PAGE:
partitioningBy method creates a map with a boolean key.
4.11 Comparisons to Java 7
To better illustrate the benefit of Streams in Java 8, here are some examples of code from Java 7 compared to their new versions.
Finding a maximum
Calculating an average
Printing the numbers one through ten
Java 8 comes with the
Optional class in the
java.util package for avoiding null return values (and thus
It is very similar to Google Guava’s Optional,
which is similar to Nat Pryce’s Maybe class
You can use
Optional.of(x) to wrap a non-null value,
Optional.empty() to represent a missing value,
Optional.ofNullable(x) to create an Optional from a reference that may or may not be null.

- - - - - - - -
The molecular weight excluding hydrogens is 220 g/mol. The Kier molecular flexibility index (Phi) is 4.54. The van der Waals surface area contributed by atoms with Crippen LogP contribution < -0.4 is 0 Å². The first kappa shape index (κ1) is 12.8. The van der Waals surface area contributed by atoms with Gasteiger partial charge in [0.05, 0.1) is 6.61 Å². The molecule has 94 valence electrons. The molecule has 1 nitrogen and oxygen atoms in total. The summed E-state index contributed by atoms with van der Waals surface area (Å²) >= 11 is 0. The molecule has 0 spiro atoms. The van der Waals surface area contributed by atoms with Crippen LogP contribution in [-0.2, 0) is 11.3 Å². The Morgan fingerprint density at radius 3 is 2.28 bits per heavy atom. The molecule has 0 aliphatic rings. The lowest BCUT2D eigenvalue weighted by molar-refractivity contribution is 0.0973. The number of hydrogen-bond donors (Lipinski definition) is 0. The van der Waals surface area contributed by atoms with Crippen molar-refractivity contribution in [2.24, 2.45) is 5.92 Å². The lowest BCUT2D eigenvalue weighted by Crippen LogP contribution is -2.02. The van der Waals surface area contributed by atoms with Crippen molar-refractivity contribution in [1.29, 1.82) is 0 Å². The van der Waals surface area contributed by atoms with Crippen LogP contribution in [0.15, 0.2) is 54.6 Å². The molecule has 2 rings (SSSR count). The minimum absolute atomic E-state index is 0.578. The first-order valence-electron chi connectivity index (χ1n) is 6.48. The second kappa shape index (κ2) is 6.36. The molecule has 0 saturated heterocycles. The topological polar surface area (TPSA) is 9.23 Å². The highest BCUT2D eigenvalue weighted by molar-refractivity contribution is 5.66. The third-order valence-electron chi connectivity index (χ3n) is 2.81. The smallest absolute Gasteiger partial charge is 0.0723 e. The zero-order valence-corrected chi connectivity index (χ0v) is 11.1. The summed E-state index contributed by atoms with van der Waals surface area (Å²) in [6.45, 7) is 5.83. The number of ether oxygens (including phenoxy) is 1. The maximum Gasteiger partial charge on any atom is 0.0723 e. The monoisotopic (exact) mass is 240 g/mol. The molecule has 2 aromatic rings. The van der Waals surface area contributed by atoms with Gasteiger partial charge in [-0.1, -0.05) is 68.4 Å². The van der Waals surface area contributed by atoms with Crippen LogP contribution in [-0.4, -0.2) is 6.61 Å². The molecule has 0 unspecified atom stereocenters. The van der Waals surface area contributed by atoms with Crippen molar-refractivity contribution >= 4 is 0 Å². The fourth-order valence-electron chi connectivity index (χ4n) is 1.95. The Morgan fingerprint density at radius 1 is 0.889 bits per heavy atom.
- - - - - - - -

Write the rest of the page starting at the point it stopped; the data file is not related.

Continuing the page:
After creating an instance of Optional, you then use
isPresent() to determine if the there is a value and
get() to get the value.
Optional provides a few other helpful methods for dealing with missing values:
orElse(T)– Returns the given default value if the Optional is empty.
orElseGet(Supplier<T>)– Calls on the given Supplier to provide a value if the Optional is empty.
orElseThrow(Supplier<X extends Throwable>)– Calls on the given Supplier for an exception to throw if the Optional is empty.
It also includes functional style (lambda friendly) methods, like the following:
filter(Predicate<? super T> predicate)– Filters the value and returns a new Optional.
flatMap(Function<? super T,Optional<U>> mapper)– Performs a mapping operation which returns an Optional.
ifPresent(Consumer<? super T> consumer)– Executes the given Consumer only if there is a value present (no return value).
map(Function<? super T,? extends U> mapper)– Uses the given mapping Function and returns a new Optional.